At last count, there were seven opened jars of mustard in my fridge (and that doesn’t include the bright yellow stuff my kids slather on hot dogs). And it’s not just because I forget I already have an opened jar—mustard has many faces. Sharp or sweet, subtle or super spicy, there’s a mustard out there to complement any type of food.
There was a time when I would scour specialty food markets for interesting mustards, and there was no limit on what I would spend on something that sounded appealing. That was until I discovered that I could buy a pound of mustard seeds at my local wholesale store for about five bucks. I soon found that making mustard is not as mysterious as I once thought.
A basic mustard simply involves soaking mustard seeds in vinegar (or other liquid) for a couple of days, and then processing it to the desired consistency. It’s that easy. But once you’ve mastered the basics, you can start adding sweeteners, herbs, spices, dried fruit—the possibilities are almost endless.
Homemade mustard will keep for a month, but if you are like me it will be gone in a couple of weeks. And don’t worry about filling up your refrigerator—there’s always room for one more of those little jars.
My favorite basic mustard starts with four ingredients: yellow and brown mustard seeds, vinegar, and beer. Yellow (also called white) seeds have the mildest flavor. Brown mustard seeds are a little harder to find than yellow mustard seeds, but their hotter, more pungent flavor is (I think) crucial to a good mustard. For a mustard with a subtle bite, I like to use a 50/50 combination of yellow and brown seeds. But the ratio can be altered to suit your taste.
Cider vinegar, with about 5% acidity, stands up to the pungency of the mustard seeds. Generally, equal parts mustard seed and vinegar provides a nice balance. If using slightly less acidic vinegar, like wine vinegar, you might want to use a little more.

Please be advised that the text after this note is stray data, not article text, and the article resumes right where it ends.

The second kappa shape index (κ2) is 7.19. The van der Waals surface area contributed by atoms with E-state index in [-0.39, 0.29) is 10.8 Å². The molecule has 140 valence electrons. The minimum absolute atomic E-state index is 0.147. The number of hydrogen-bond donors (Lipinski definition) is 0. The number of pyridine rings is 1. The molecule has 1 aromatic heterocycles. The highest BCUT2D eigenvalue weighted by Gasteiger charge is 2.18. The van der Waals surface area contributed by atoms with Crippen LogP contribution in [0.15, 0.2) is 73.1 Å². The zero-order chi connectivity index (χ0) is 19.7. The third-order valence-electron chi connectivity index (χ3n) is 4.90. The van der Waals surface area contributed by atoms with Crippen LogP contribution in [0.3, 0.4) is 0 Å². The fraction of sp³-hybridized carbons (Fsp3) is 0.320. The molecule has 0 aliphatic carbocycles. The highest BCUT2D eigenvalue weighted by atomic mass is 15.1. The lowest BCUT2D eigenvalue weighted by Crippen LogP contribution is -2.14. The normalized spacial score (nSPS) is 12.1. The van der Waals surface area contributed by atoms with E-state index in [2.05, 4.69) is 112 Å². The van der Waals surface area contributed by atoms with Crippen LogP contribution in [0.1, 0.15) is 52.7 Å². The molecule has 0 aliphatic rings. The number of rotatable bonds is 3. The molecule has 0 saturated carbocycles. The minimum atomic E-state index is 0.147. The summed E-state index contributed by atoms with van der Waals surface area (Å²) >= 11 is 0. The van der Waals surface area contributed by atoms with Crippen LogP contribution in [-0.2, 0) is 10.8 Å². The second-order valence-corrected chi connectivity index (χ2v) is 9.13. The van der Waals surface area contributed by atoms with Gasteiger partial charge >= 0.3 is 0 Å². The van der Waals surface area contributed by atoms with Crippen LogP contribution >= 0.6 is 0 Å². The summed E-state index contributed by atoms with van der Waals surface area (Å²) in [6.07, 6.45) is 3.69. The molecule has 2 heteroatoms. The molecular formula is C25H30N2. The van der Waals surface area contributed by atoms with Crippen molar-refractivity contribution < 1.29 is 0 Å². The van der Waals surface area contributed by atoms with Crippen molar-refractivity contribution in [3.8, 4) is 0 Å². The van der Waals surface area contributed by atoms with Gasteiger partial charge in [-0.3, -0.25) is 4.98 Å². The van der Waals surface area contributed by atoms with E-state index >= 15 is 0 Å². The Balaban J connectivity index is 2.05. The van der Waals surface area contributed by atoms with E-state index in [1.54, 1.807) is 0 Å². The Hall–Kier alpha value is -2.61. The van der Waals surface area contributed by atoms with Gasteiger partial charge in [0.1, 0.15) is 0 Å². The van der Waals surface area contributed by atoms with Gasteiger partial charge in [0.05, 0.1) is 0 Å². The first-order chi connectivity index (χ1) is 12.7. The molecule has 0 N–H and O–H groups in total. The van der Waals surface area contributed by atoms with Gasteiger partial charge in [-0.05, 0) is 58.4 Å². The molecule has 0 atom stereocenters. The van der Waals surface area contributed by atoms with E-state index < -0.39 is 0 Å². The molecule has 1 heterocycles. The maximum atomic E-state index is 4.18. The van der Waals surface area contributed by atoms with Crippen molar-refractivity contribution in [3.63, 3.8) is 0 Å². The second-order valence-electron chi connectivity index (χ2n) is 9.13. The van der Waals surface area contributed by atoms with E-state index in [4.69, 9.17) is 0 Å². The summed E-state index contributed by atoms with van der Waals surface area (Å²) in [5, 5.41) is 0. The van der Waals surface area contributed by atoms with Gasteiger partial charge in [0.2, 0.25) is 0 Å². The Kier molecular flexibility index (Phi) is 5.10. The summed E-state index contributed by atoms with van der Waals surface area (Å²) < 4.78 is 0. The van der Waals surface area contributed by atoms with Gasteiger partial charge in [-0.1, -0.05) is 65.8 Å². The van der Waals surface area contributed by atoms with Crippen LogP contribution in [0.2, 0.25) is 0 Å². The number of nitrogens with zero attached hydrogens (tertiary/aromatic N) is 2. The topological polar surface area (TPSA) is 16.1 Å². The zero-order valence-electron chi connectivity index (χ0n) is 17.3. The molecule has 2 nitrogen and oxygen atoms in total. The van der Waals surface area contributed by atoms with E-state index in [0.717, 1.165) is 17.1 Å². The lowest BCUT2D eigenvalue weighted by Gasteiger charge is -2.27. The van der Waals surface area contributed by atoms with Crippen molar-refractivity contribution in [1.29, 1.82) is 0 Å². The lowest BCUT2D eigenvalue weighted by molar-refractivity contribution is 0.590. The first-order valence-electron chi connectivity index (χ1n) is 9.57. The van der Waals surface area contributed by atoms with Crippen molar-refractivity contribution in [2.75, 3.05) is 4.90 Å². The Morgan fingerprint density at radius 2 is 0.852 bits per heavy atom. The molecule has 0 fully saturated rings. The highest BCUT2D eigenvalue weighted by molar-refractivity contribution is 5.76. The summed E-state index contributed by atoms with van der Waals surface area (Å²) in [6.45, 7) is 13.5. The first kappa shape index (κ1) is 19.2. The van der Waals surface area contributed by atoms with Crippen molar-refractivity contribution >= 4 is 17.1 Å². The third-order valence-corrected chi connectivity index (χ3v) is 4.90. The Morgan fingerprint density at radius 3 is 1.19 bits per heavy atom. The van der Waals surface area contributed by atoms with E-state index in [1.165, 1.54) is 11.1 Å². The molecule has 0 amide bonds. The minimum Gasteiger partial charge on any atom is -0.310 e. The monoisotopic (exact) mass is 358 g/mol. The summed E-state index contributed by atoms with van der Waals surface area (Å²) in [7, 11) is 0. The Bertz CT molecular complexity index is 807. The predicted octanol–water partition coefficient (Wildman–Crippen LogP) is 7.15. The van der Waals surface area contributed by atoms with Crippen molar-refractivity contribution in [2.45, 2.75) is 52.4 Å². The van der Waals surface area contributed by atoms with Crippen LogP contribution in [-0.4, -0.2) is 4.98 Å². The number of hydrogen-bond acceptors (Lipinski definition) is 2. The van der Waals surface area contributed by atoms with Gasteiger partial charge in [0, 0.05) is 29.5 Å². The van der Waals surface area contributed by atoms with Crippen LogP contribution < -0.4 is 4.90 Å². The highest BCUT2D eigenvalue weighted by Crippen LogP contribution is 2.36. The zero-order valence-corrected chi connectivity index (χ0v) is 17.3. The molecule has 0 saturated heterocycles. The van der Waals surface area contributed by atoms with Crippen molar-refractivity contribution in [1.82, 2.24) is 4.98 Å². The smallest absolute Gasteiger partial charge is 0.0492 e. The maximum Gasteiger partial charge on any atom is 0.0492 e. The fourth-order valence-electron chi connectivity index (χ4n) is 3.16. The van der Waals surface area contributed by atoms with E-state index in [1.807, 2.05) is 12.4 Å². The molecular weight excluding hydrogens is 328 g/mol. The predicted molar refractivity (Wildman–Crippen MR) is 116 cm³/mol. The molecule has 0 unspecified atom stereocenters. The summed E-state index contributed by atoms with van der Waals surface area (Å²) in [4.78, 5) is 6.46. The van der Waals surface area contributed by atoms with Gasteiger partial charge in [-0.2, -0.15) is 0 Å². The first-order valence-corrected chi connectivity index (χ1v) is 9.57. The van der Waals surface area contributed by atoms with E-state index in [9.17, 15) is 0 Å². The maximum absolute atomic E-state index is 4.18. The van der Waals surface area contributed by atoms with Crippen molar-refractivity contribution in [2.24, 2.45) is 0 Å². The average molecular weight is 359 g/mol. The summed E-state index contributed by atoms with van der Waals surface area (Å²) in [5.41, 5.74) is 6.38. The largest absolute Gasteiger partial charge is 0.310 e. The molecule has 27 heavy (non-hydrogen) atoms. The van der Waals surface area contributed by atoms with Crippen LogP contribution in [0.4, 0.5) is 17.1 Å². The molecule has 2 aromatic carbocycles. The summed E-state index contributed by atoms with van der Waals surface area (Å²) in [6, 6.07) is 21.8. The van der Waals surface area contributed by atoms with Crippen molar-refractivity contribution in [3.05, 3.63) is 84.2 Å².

Next is my favorite part of making mustard: beer. A quarter cup adds a malty sweetness to the mustard—and also leaves a ½ cup left in bottle to drink! Don’t like beer? Wine, brandy, apple cider, or water are all good alternatives.
Cover the bowl with plastic wrap and let the seeds soften at room temperature for at least 8 hours. Word of warning: Heat activates an enzyme that kills the flavor of mustard, so don’t be tempted to hurry the soaking process by adding hot liquids.
Once the seeds have soaked, transfer them to a food processor. Alternatively, you can use a blender if you are looking for a smoother, Dijon-like mustard. A little bit of brown sugar will help temper the mustard’s bite. If you like honey mustard on your turkey sandwich, try adding a ½ cup of honey at this point.
Process the mustard to the desired consistency. A minute will get you mustard that is spreadable, but still has plenty of whole seeds that pop with flavor as you eat it.
Transfer the mustard to a glass container. Why glass? I’ve had mustards that have picked up off-flavors from metal and plastic containers; plus, it looks cooler.
That’s it. You’re done—well, not quite. You’ll have to wait for the mustard to “ripen” for a few days. Tasted right after mixing, the mustard might taste a little bitter; however, this will dissipate with age. Also, for spicier mustard, leave the mixture at room temperature (provided it has no perishable ingredients) to age. Refrigeration will halt the formation of the spicy compounds, so once the mustard is at your optimum heat level, transfer it to the fridge.